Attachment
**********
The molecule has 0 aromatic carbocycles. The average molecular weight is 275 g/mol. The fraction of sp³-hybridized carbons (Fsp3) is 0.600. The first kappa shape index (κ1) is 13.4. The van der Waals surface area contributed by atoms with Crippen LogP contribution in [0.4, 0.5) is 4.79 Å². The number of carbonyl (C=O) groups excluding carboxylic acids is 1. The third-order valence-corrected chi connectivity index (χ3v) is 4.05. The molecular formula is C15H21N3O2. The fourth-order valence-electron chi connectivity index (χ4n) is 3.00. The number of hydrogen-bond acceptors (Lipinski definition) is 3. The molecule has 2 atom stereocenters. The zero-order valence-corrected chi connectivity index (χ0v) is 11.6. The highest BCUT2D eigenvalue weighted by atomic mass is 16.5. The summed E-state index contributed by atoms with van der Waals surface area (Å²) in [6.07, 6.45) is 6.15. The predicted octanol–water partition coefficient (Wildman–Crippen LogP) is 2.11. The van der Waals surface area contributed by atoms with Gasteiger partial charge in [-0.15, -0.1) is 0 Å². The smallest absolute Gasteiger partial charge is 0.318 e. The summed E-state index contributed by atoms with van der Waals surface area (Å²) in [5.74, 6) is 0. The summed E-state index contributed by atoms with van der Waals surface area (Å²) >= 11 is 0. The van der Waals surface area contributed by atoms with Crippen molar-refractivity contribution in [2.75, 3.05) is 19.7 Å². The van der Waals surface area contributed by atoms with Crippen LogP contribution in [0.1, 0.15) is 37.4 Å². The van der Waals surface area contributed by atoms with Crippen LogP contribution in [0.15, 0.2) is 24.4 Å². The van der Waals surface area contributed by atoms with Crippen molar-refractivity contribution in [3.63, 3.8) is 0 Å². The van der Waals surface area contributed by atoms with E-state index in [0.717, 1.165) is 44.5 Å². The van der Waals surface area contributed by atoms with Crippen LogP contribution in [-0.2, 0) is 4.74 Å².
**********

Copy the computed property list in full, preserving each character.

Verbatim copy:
The molecule has 0 aromatic carbocycles. The average molecular weight is 275 g/mol. The fraction of sp³-hybridized carbons (Fsp3) is 0.600. The first kappa shape index (κ1) is 13.4. The van der Waals surface area contributed by atoms with Crippen LogP contribution in [0.4, 0.5) is 4.79 Å². The number of carbonyl (C=O) groups excluding carboxylic acids is 1. The third-order valence-corrected chi connectivity index (χ3v) is 4.05. The molecular formula is C15H21N3O2. The fourth-order valence-electron chi connectivity index (χ4n) is 3.00. The number of hydrogen-bond acceptors (Lipinski definition) is 3. The molecule has 2 atom stereocenters. The zero-order valence-corrected chi connectivity index (χ0v) is 11.6. The highest BCUT2D eigenvalue weighted by atomic mass is 16.5. The summed E-state index contributed by atoms with van der Waals surface area (Å²) in [6.07, 6.45) is 6.15. The predicted octanol–water partition coefficient (Wildman–Crippen LogP) is 2.11. The van der Waals surface area contributed by atoms with Gasteiger partial charge in [-0.15, -0.1) is 0 Å². The smallest absolute Gasteiger partial charge is 0.318 e. The summed E-state index contributed by atoms with van der Waals surface area (Å²) in [5.74, 6) is 0. The summed E-state index contributed by atoms with van der Waals surface area (Å²) >= 11 is 0. The van der Waals surface area contributed by atoms with Crippen molar-refractivity contribution in [2.75, 3.05) is 19.7 Å². The van der Waals surface area contributed by atoms with Crippen LogP contribution in [0.1, 0.15) is 37.4 Å². The van der Waals surface area contributed by atoms with Crippen LogP contribution in [0.15, 0.2) is 24.4 Å². The van der Waals surface area contributed by atoms with Crippen molar-refractivity contribution in [3.63, 3.8) is 0 Å². The van der Waals surface area contributed by atoms with E-state index in [0.717, 1.165) is 44.5 Å². The van der Waals surface area contributed by atoms with Crippen LogP contribution in [-0.2, 0) is 4.74 Å².